Small- and medium-sized businesses are facing the struggles of a constantly changing technical landscape: they must provide the latest and greatest devices to their employees in order to stay competitive, and at the same time figure out how to do this with smaller budgets.
One solution to this dilemma has been for companies to establish a BYOD (bring your own device) policy that allows employees to use their own mobile phones and tablets while doing work remotely.
But while BYOD has allowed more employee freedom in terms of how and where they get work done, it’s also created huge security challenges.
Security Pitfalls and Unknowns of BYOD
Many companies do not even know what or how their BYOD users are accessing company data, and so do not have an accurate picture of what risks they are up against. According to Lookout’s Enterprise Mobile Threats Report for 2014, “many organizations do not yet understand the extent of their mobile risk profile because they lack deep visibility into the security status of mobile devices connecting to their networks and databases.”
Lookout’s report goes on to mention that the risks to the company could come from any connected device: “any one device could harbor a serious threat, which underscores the need for strong mobile threat protection across all devices that touch an organization.”
The Alarming Truth about Public WiFi and Employee Behavior
Mobile employees are connecting to public WiFi. According to GFI Software, 95.6% of train, bus or subway commuters in the U.S. put company data at risk over free public WiFi. And they aren’t taking precautions. A study done by Kaspersky Labs, revealed that 60% of public WiFi users do not take appropriate precautions when accessing public WiFi, and a large percentage do not even password protect their device.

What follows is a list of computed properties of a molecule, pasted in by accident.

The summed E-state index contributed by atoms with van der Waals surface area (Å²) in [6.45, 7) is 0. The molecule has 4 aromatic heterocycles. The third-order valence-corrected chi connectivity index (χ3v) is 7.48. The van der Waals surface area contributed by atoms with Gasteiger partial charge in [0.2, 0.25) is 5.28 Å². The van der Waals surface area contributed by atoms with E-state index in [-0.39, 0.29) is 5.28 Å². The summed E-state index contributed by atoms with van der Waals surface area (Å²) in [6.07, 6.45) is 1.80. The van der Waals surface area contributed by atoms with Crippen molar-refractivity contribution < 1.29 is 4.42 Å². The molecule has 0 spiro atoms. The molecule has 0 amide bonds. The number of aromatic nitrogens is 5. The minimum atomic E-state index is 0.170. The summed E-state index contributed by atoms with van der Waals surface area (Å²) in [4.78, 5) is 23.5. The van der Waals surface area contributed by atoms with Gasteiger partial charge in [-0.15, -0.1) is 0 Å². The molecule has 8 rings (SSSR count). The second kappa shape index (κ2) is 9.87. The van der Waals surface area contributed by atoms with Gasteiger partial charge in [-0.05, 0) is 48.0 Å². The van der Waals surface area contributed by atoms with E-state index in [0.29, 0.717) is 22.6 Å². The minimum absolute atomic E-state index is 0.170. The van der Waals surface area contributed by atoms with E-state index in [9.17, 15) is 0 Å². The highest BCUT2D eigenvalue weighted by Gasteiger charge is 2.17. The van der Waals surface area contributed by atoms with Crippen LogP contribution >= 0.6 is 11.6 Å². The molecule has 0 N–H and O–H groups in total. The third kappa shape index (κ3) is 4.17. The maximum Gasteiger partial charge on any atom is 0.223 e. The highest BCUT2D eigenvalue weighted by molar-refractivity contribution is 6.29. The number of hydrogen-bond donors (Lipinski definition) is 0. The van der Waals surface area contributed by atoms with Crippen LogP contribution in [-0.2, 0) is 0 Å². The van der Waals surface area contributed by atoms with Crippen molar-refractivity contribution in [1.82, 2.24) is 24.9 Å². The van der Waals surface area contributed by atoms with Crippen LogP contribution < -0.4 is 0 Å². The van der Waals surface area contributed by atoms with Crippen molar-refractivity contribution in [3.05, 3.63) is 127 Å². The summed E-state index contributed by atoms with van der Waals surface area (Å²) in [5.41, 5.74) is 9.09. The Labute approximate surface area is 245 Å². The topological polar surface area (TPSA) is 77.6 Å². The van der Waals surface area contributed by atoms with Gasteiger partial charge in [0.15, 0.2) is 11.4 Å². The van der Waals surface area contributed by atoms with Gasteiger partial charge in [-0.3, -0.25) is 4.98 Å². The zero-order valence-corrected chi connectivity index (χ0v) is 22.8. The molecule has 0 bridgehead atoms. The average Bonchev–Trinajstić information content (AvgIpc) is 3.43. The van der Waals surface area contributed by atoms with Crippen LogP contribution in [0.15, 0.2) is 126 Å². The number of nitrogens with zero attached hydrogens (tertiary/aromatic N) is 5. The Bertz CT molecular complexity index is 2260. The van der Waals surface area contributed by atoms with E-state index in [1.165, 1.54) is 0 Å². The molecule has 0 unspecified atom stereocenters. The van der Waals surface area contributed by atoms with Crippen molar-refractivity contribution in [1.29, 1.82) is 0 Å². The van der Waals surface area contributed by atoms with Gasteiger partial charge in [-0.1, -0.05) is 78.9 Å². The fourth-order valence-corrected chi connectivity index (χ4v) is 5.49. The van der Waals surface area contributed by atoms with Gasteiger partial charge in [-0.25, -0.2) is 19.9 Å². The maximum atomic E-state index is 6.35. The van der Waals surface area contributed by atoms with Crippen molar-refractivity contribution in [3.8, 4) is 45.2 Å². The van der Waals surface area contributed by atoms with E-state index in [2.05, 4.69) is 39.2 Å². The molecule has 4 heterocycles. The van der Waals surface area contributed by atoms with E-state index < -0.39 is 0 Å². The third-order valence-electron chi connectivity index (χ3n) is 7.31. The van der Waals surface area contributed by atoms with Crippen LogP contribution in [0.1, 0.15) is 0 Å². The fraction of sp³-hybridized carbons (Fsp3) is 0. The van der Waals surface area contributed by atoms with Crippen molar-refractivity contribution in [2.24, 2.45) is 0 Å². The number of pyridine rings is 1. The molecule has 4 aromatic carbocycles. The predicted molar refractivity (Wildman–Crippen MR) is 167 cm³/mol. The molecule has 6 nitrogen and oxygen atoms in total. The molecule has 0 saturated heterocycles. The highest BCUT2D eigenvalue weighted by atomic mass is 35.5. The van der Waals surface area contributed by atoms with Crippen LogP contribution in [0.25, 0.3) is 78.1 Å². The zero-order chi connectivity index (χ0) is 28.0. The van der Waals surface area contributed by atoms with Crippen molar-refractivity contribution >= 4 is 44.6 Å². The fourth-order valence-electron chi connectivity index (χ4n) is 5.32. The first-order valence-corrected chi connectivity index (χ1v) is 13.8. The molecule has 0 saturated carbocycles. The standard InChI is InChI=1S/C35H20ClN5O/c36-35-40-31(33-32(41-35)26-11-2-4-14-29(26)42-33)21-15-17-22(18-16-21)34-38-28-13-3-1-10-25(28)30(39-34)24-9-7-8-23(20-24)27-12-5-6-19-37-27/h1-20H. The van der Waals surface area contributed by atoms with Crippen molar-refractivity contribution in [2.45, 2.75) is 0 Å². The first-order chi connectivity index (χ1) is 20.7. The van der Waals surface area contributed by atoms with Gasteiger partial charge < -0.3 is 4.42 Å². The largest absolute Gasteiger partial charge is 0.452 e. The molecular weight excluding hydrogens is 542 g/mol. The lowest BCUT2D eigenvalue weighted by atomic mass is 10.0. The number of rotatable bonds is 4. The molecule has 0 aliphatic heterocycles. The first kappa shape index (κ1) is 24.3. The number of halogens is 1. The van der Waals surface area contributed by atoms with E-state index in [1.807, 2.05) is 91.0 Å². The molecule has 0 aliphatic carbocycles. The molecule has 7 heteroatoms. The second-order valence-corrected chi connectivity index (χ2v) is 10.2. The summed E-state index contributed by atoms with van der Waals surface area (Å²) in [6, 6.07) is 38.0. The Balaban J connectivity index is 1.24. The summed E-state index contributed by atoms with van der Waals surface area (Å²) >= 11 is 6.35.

Recently, at a security conference in Sweden, a young security expert named Gustav Nipe set up a rogue access point to illustrate workers’ lax security standards when it comes to WiFi. Over 100 computer security experts and journalists connected to it the network. In a whitehat demonstration, Nipe was able to collect data on all of them, and then revealed what he found to the public. This stunt demonstrates that workers should do better when it comes to securing their mobile device and protecting sensitive company information.
VPNs: The Answer to BYOD Insecurity
It’s clear that the era of BYOD is here to stay. Workers are no longer confined to an office desk and computer, and instead are able to do work from anywhere: home, their local coffee shop, and while taking public transportation. The proliferation of public wireless networks has made this possible, and while this has freed employees up to do work from nearly everywhere, it also has introduced many security challenges.
Luckily, there’s something easy for employees to use and companies to implement that can easily protect everything they do and access on their mobile devices. A Virtual Private Network (VPN) like PRIVATE WiFi protects all data going into and out of a mobile device by encrypting it, which means it prevents any hacker who may be trying to access confidential company information..